Jones demonstrates that not only have they functioned within democratic norms, but some with strong ties to transnational movements are also now an integral part of the civic mainstream.
The author uses the UK’s biggest umbrella body – the Muslim Council of Britain (MCB) – as a case in point, as it has advocated for the public recognition of Muslims for nearly a quarter of a century.
In its early years, the MCB was able to successfully lobby for a range of issues and secure the inclusion of a question on religious identity in the 2001 census and became the Labour government’s main institutional interface with British Muslim communities from the late 1990s to the early 2000s.
"Rather than viewing them as following static, anachronistic juridical traditions, the author encourages readers to see Islamic law as a dynamic language of moral reasoning that encompasses a range of normative perspectives"
The organisation fell out of favour for its anti-war stance in 2003 and became a victim of a form of ‘state excommunication’ in 2005, it was substituted with a government compliant ‘moderate Muslim’ entity.
This stance continued with the election of the Liberal Democrat-Conservative coalition in 2009 as the MCB was considered insufficiently vocal in its opposition to extremism. The current Conservative government still judges the group to be directed by a coterie of unreformed Islamists in spite of its founding members being replaced by a younger generation mostly in its thirties and being led by a Muslim woman.
Other instructive case studies in the fields of education and Muslim personal law also illustrate evolution and maturation in these different domains. The author acknowledges that while some institutions are slow to embrace change and continue to adopt isolationist positions – there are signs of gradual but significant reform.
In the field of higher education, some seminaries and colleges have developed partnerships with secular universities and a number have diversified their traditional curriculums. Among the most interesting are hybrid institutions such as the Al-Mahdi Institute, Ebrahim College and Cambridge Muslim College, which offers traditional Islamic Studies along with the study of the humanities and social sciences.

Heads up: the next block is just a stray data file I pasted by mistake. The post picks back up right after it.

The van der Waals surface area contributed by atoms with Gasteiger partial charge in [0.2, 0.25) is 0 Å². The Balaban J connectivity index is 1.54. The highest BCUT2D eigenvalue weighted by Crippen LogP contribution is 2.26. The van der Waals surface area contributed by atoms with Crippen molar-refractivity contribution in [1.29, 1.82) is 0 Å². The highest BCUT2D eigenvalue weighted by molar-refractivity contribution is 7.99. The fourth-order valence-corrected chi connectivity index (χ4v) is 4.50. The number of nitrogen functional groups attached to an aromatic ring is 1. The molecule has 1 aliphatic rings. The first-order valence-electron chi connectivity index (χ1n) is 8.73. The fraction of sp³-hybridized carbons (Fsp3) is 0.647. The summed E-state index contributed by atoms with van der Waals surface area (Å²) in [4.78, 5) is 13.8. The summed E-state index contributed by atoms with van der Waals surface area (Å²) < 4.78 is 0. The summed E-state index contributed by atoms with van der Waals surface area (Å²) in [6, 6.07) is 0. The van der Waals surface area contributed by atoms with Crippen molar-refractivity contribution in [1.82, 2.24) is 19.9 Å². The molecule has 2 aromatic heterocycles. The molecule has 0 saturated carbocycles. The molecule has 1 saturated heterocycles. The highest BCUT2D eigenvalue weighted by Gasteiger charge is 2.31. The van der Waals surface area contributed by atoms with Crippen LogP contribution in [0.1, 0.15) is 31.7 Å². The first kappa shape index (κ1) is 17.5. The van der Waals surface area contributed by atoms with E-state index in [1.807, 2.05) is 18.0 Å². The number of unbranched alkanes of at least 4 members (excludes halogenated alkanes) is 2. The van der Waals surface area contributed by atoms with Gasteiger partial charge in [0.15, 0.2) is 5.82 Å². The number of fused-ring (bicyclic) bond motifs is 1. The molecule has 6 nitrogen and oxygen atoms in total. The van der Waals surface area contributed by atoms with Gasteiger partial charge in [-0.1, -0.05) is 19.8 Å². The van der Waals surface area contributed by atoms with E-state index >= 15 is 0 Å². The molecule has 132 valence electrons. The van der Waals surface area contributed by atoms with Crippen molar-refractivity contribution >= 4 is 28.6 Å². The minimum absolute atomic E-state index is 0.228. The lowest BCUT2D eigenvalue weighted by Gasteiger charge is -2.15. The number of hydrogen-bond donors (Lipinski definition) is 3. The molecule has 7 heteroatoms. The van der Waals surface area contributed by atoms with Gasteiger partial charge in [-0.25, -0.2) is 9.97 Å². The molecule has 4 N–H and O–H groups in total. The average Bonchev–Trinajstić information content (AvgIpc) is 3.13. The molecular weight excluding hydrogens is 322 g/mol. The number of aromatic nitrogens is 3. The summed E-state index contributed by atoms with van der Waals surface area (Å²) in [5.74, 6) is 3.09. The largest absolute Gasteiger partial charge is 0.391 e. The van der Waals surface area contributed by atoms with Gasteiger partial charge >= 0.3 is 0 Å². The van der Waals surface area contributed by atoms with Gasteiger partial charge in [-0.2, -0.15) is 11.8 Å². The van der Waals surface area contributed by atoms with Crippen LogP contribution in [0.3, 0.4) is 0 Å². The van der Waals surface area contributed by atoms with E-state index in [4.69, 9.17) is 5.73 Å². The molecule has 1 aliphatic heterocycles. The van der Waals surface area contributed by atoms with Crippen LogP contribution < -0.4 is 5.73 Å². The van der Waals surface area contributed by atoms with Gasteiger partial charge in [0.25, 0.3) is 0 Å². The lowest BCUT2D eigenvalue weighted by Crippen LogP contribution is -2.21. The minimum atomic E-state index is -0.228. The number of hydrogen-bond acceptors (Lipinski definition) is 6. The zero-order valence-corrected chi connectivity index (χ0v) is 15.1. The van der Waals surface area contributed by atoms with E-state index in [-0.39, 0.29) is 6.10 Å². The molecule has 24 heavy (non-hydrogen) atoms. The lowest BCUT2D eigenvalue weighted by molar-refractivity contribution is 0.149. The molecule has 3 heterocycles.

The existence of ‘sharia courts’ often conjures images of parallel legal systems dispensing harsh judgements that prejudice women and raises the question of whether the UK’s jurisdiction should recognise Islamic law. ‘Islamic dispute resolution institutions’ would be a more accurate description of what these institutions do.
Rather than viewing them as following static, anachronistic juridical traditions, the author encourages readers to see Islamic law as a dynamic language of moral reasoning that encompasses a range of normative perspectives. He points out that they do not constitute a separate system, vary in practices (some good, others not), acknowledges the difficulties experienced by some women in matters of marriage and divorce, but underlines the fact that they do not function outside of British legal system.
While Jones argues persuasively for the inclusion of religion in public reasoning as a feature of political liberalism, the current UK government is becoming increasingly illiberal and appears intent on continuing its dual strategy of ‘managing Muslims’ – externally through securitisation and migration control at the borders, and, internally on issues of integration, cohesion and citizenship.
This study demonstrates that British Muslim communities are not passive spectators but active agents shaping creative positive transformative change.
This is a slow, organic process as different Islamic orientations and organisations grapple with the intellectual and institutional traditions of Britain. This book is a must-read for policymakers, researchers and teachers interested in Islam in the UK.
Dr Sadek Hamid is an academic who has written widely about British Muslims. He is the author of Sufis, Salafis and Islamists: The Contested Ground of British Islamic Activism.
Follow him on Twitter: @SadekHamid